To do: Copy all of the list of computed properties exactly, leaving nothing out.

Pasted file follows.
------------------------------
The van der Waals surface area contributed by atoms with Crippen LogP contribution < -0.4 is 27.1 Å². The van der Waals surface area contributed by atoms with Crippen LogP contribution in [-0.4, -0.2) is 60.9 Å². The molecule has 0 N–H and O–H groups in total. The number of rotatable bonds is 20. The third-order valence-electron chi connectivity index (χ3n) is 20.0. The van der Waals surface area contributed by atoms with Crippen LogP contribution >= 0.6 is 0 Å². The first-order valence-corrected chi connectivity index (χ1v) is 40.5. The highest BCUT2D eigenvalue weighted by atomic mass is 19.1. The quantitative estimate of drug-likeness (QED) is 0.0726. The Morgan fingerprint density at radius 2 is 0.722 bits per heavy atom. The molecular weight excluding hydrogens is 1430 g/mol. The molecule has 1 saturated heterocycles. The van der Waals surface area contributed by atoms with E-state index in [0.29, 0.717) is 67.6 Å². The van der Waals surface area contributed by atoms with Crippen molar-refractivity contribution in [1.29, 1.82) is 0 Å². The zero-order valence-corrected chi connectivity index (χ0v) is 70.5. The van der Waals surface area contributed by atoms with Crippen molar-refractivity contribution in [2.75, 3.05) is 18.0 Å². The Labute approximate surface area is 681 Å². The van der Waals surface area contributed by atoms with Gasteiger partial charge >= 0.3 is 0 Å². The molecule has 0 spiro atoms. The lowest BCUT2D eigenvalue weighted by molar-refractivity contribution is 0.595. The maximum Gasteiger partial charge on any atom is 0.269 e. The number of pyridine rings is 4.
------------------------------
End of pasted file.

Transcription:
The van der Waals surface area contributed by atoms with Crippen LogP contribution < -0.4 is 27.1 Å². The van der Waals surface area contributed by atoms with Crippen LogP contribution in [-0.4, -0.2) is 60.9 Å². The molecule has 0 N–H and O–H groups in total. The number of rotatable bonds is 20. The third-order valence-electron chi connectivity index (χ3n) is 20.0. The van der Waals surface area contributed by atoms with Crippen LogP contribution >= 0.6 is 0 Å². The first-order valence-corrected chi connectivity index (χ1v) is 40.5. The highest BCUT2D eigenvalue weighted by atomic mass is 19.1. The quantitative estimate of drug-likeness (QED) is 0.0726. The Morgan fingerprint density at radius 2 is 0.722 bits per heavy atom. The molecular weight excluding hydrogens is 1430 g/mol. The molecule has 1 saturated heterocycles. The van der Waals surface area contributed by atoms with E-state index in [0.29, 0.717) is 67.6 Å². The van der Waals surface area contributed by atoms with Crippen molar-refractivity contribution in [1.29, 1.82) is 0 Å². The zero-order valence-corrected chi connectivity index (χ0v) is 70.5. The van der Waals surface area contributed by atoms with Crippen molar-refractivity contribution in [2.75, 3.05) is 18.0 Å². The Labute approximate surface area is 681 Å². The van der Waals surface area contributed by atoms with Gasteiger partial charge >= 0.3 is 0 Å². The molecule has 0 spiro atoms. The lowest BCUT2D eigenvalue weighted by molar-refractivity contribution is 0.595. The maximum Gasteiger partial charge on any atom is 0.269 e. The number of pyridine rings is 4.